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Markets change but the fundamental rules don’t

FOR many investors, the past financial year will be remembered for the plunging share price of ‘blue chip’ stocks such as Telstra, Coles Myer and Lend Lease.

The gloomy news invariably attracts the headlines, but investors should not forget there were just as many outstanding performers last year.

They include several Perth-based companies, such as Aquarius Platinum (up 116 per cent), Wesfarmers (up 104 per cent), Bristile (up 92 per cent) and Sons of Gwalia (up 73 per cent).

Another stellar performer was Brandrill (up 80 per cent), which has the unique distinction of being a successful international mining services business run from Pinjarra.

This short list illustrates the difficulty of ‘picking winners’ in the share market. Last year’s top performers, like many of the big losers, are a highly diverse group spread across a wide variety of industries.

Individuals who are prepared to take a punt on a specific stock, in the belief that they have found next year’s Aquarius or Wesfarmers, are doing just that – punting, or gambling, as opposed to prudent investing.

Even if investors were able to pick winning industries, they are still not assured of picking winning stocks.

Looking back at the year, we can see that certain industrial sectors performed very well. However, investing in these sectors was not a guarantee of success.

For instance, the ASX’s healthcare and biotechnology sector was one of the year’s best performers. There were several outstanding stocks in this sector, led by Peptech, Ramsay Healthcare and Resmed, but many investors lost heavily from Biota’s fall from grace.

Similarly, the ASX’s retail sector rose strongly during the year, led by Woolworths, but this sector also includes the poorly performing Coles Myer.

Just last week, the shock plunge in National Australia Bank shares would have dented the faith of many investors in banking stocks.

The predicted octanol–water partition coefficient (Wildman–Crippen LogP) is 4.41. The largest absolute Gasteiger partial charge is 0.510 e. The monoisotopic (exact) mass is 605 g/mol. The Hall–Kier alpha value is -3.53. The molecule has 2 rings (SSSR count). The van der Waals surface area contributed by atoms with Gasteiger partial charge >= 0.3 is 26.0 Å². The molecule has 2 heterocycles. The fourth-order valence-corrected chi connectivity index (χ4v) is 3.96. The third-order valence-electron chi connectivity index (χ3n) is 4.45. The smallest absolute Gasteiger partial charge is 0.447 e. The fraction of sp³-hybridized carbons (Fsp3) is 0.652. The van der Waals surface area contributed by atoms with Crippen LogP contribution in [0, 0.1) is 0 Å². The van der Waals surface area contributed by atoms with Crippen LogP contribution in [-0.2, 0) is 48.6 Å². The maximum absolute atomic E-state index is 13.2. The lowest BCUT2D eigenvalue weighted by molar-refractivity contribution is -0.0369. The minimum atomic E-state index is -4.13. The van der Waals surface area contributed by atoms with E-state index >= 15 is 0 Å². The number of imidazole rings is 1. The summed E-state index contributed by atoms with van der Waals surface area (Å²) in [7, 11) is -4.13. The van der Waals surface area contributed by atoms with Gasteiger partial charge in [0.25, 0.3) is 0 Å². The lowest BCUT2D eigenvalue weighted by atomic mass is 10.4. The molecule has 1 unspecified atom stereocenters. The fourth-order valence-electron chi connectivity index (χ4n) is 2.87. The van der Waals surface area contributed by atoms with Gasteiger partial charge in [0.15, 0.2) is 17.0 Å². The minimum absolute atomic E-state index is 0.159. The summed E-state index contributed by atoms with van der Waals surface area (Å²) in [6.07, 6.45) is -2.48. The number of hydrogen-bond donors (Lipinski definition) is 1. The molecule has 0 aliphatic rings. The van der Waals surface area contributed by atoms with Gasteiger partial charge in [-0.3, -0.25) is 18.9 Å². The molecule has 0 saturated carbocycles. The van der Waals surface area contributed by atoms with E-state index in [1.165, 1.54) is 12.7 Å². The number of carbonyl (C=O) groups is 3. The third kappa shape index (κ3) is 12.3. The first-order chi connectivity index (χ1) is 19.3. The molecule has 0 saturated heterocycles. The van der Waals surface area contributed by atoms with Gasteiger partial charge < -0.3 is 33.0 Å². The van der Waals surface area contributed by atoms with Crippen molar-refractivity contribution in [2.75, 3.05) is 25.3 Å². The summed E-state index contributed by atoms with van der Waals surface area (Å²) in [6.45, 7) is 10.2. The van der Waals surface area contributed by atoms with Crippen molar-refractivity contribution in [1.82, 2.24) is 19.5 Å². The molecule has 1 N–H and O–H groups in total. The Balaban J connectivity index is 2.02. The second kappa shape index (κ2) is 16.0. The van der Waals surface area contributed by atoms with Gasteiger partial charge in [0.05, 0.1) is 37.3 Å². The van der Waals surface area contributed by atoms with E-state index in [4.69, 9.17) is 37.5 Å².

A review of sector performance also highlights just how dramatically markets can turn. Telecommunications, media and technology companies were among the weakest performers last year, yet in the previous financial year they were among the top performers.

This illustrates the danger of judging shares based on annual, let alone quarterly or monthly, returns. Investors should take a longer-term view.

The same lesson can be drawn from looking at international markets, which had a dismal year in 2000-01.

The Dow Jones achieved a measly 0.5 per cent gain while the FTSE in London fell 10 per cent, Germany’s DAX fell 12 per cent, the Nikkei fell 25 per cent and the Hang Seng fell 19 per cent. While these results are disappointing, they should not blind investors to the strong returns from international shares over the past 10-20 years.

For investors who are still unsure of how to proceed, a few time-honoured lessons may assist.

p Diversify your portfolio so that your investment returns are not dependent on a small selection of companies. As we have seen, trying to pick winners is fraught with difficulty.

p Take a long-term view. Last year’s 5.1 per cent gain in the All Ordinaries Index (which track’s the 500 largest ASX stocks) is less than half the average annual return over the past decade of about 13 per cent.

p Don’t panic and sell when your shares fall in value. This could be a time to accumulate additional shares.

p Similarly, don’t lose your head when your shares rocket higher. This could be a time to sell in order to realise profits from some of your best performing shares.

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